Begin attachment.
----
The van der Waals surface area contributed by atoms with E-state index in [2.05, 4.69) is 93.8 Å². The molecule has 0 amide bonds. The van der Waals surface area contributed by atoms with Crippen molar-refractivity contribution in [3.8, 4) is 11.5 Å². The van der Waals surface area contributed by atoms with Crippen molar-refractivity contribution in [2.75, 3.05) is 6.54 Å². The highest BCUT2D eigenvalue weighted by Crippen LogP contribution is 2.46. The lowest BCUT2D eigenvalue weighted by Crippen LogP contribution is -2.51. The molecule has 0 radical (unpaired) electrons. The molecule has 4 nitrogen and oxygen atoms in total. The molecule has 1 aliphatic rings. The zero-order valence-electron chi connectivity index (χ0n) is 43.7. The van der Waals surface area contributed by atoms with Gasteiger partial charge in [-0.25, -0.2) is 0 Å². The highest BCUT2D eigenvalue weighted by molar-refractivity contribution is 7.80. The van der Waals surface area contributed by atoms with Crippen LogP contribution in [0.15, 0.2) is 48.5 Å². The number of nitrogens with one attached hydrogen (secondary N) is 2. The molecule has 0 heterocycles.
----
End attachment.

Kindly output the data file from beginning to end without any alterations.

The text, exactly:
The van der Waals surface area contributed by atoms with E-state index in [2.05, 4.69) is 93.8 Å². The molecule has 0 amide bonds. The van der Waals surface area contributed by atoms with Crippen molar-refractivity contribution in [3.8, 4) is 11.5 Å². The van der Waals surface area contributed by atoms with Crippen molar-refractivity contribution in [2.75, 3.05) is 6.54 Å². The highest BCUT2D eigenvalue weighted by Crippen LogP contribution is 2.46. The lowest BCUT2D eigenvalue weighted by Crippen LogP contribution is -2.51. The molecule has 0 radical (unpaired) electrons. The molecule has 4 nitrogen and oxygen atoms in total. The molecule has 1 aliphatic rings. The zero-order valence-electron chi connectivity index (χ0n) is 43.7. The van der Waals surface area contributed by atoms with Gasteiger partial charge in [-0.25, -0.2) is 0 Å². The highest BCUT2D eigenvalue weighted by molar-refractivity contribution is 7.80. The van der Waals surface area contributed by atoms with Crippen LogP contribution in [0.15, 0.2) is 48.5 Å². The number of nitrogens with one attached hydrogen (secondary N) is 2. The molecule has 0 heterocycles.